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Undergraduate Research Symposium goes Online

Monday, April 27, 2020

LAWRENCE — The University of Kansas has hosted an Undergraduate Research Symposium every year since 1998, and the year 2020 will be no exception.The 23rd annual Undergraduate Research Symposium will go online this year, providing students a venue to share the results of their research and creative projects and the KU community the opportunity to learn from their discoveries.

“I am thrilled that we are able to continue the longstanding tradition of hosting the Undergraduate Research Symposium and even more excited to see it offered in an online format,” said Susan Klusmeier, interim vice provost for undergraduate studies. “Now more than ever, it is important to provide opportunities to virtually bring together the Jayhawk family and to celebrate the work and accomplishments of our undergraduate researchers and their faculty mentors.”

Over 225 students have registered to present at the Online Undergraduate Research Symposium. Student presentations (in PDF format) are available for viewing on a special website made for the online event. The website went live April 25. Students, faculty, staff and the general community are invited to view student presentations at www.symposium2020.ku.edu.

“Given all of the new challenges students and faculty are facing this semester, I am impressed with everyone’s flexibility, dedication and willingness to share their research and creative work,” said Alison Olcott, director of the Center for Undergraduate Research and associate professor in geology. “I hope the campus community will join me in visiting the symposium website to view student presentations and learn what these students have discovered through their projects.”

The Undergraduate Research Symposium began in 1998 with the vision of K. Barbara Schowen, KU professor emeritus, who wanted to provide an opportunity for students to share the results of their research and creative projects and hone their communication skills. Over the past 20 years, the campus has seen an increase in the number of students, faculty and staff participating in and supporting this annual event.

ACE Talks

The ACE Talks are the keynote presentations for the online symposium. These talks showcase students presenting their research and creative projects in an (A)ccesible, (C)reative and (E)ngaging way. Students applied to give an ACE Talk by submitting an abstract of their work and a short video of themselves talking about their project. ACE Talk presenters each receive $500 and have a video of their presentation posted on the homepage of the 2020 Symposium website. The 2020 ACE Talk winners:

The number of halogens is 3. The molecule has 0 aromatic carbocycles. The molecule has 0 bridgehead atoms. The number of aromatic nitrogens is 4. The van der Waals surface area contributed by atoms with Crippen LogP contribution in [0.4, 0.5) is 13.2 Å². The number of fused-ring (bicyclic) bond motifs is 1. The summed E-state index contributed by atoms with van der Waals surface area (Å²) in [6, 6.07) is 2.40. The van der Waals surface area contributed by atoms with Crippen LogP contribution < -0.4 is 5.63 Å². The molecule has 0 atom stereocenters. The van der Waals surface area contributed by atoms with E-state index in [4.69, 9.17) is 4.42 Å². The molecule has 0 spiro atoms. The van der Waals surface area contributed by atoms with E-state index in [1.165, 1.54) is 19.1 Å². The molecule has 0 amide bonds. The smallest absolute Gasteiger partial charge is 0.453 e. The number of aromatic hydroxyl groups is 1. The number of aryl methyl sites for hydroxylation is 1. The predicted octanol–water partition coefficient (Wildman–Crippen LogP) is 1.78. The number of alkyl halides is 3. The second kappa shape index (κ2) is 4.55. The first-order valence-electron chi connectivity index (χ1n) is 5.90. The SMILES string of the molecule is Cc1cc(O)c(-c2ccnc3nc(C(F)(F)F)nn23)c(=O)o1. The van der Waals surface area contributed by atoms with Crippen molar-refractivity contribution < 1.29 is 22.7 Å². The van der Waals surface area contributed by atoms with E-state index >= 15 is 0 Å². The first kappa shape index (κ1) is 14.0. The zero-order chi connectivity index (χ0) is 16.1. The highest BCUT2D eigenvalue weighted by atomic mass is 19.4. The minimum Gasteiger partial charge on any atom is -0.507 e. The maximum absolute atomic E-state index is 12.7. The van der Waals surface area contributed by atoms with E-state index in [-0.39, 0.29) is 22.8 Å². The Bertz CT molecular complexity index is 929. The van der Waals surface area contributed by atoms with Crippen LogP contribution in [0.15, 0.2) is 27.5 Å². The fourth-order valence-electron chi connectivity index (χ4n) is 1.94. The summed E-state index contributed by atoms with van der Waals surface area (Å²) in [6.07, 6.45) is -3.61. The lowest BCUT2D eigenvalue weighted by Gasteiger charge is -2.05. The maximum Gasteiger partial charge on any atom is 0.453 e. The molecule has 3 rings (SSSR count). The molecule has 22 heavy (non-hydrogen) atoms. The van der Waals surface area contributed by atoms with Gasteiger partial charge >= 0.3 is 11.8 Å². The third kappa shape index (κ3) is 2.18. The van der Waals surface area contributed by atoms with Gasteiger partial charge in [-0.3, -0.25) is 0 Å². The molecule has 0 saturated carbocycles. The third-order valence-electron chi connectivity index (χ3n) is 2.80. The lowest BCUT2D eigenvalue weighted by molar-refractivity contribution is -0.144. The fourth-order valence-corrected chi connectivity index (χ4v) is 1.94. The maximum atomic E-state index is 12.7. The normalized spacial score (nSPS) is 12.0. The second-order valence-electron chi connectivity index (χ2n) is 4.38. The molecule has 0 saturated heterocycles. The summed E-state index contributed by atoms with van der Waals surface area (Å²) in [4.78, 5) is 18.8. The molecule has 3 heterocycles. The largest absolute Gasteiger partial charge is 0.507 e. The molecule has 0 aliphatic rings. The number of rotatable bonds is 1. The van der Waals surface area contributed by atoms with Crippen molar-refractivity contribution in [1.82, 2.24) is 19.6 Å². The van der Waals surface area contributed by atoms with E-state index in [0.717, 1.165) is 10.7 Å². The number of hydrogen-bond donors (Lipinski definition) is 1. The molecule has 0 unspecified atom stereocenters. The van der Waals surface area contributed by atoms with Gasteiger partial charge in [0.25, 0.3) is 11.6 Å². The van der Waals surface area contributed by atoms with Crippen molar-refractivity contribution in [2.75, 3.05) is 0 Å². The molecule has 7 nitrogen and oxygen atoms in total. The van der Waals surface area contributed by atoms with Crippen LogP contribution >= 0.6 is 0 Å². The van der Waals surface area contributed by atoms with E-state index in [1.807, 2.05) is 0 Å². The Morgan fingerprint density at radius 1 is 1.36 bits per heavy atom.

• Elsey Barnhart, a psychology major from Olathe; “Mediating Stress Response with Security Priming,” mentored by Omri Gillath, psychology
  • Pierce Giffin, a physics and mathematics major from Leawood, “Search for Dark Photon in Current and Future Colliders,” mentored by Ian Lewis, physics & astronomy
  • Angelica Lang, a molecular, cellular & developmental biology major from Manhattan, “The Role of the Gene dpy-17 in the Migration of Neurons in C. elegans,” mentored by Erik Lundquist, molecular biosciences.

Connect With Us
Research teaches critical thinking and problem solving — top skills sought by employers
The Research Experience Program has certified more than 2,000 students since 2005
KU is a member of the Council on Undergraduate Research
More than 1,200 students have received Undergraduate Research Awards since 1986
More than 150 mentors sponsored undergraduate projects through the Center for Undergraduate Research each year
KU's first valedictorian, Flora Richardson, conducted research as an undergraduate before graduating in 1873
Highlight your research on your transcript: Get certified through the Research Experience Program
Use research to apply what you learned in the classroom to a real problem
Students who perform research develop strong relationships with KU faculty
Research is a hands-on way to explore career options
One of 34 U.S. public institutions in the prestigious Association of American Universities
44 nationally ranked graduate programs.
—U.S. News & World Report